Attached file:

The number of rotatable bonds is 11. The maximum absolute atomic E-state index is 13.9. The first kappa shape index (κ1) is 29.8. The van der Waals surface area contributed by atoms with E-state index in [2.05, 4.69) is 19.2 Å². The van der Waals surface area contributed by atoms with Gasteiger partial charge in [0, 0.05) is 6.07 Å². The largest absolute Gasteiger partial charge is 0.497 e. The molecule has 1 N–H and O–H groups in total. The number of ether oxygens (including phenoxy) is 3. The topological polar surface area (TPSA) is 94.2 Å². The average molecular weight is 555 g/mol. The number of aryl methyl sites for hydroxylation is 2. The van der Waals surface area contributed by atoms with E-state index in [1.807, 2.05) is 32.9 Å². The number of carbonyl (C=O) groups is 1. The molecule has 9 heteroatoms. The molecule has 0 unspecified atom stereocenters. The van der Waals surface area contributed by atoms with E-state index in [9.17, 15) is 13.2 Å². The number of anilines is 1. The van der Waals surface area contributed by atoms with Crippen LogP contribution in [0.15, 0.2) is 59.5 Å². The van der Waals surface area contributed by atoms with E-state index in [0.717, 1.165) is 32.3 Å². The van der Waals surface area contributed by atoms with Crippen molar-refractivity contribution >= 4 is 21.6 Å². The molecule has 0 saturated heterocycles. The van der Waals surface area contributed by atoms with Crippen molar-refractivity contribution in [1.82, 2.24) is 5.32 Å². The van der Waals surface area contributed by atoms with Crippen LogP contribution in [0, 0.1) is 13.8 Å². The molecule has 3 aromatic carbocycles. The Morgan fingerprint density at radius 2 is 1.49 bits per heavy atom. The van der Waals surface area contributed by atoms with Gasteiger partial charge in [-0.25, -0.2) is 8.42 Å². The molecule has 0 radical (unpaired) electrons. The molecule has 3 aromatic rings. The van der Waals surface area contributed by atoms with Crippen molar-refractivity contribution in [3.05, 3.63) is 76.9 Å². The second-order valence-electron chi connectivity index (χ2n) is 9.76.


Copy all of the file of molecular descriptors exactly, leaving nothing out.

The number of rotatable bonds is 11. The maximum absolute atomic E-state index is 13.9. The first kappa shape index (κ1) is 29.8. The van der Waals surface area contributed by atoms with E-state index in [2.05, 4.69) is 19.2 Å². The van der Waals surface area contributed by atoms with Gasteiger partial charge in [0, 0.05) is 6.07 Å². The largest absolute Gasteiger partial charge is 0.497 e. The molecule has 1 N–H and O–H groups in total. The number of ether oxygens (including phenoxy) is 3. The topological polar surface area (TPSA) is 94.2 Å². The average molecular weight is 555 g/mol. The number of aryl methyl sites for hydroxylation is 2. The van der Waals surface area contributed by atoms with E-state index in [1.807, 2.05) is 32.9 Å². The number of carbonyl (C=O) groups is 1. The molecule has 9 heteroatoms. The molecule has 0 unspecified atom stereocenters. The van der Waals surface area contributed by atoms with E-state index in [9.17, 15) is 13.2 Å². The number of anilines is 1. The van der Waals surface area contributed by atoms with Crippen LogP contribution in [0.15, 0.2) is 59.5 Å². The van der Waals surface area contributed by atoms with E-state index in [0.717, 1.165) is 32.3 Å². The van der Waals surface area contributed by atoms with Crippen molar-refractivity contribution >= 4 is 21.6 Å². The molecule has 0 saturated heterocycles. The van der Waals surface area contributed by atoms with Crippen molar-refractivity contribution in [1.82, 2.24) is 5.32 Å². The van der Waals surface area contributed by atoms with Crippen LogP contribution in [0, 0.1) is 13.8 Å². The molecule has 3 aromatic carbocycles. The Morgan fingerprint density at radius 2 is 1.49 bits per heavy atom. The van der Waals surface area contributed by atoms with Gasteiger partial charge in [-0.25, -0.2) is 8.42 Å². The molecule has 0 radical (unpaired) electrons. The molecule has 3 aromatic rings. The van der Waals surface area contributed by atoms with Crippen molar-refractivity contribution in [3.05, 3.63) is 76.9 Å². The second-order valence-electron chi connectivity index (χ2n) is 9.76.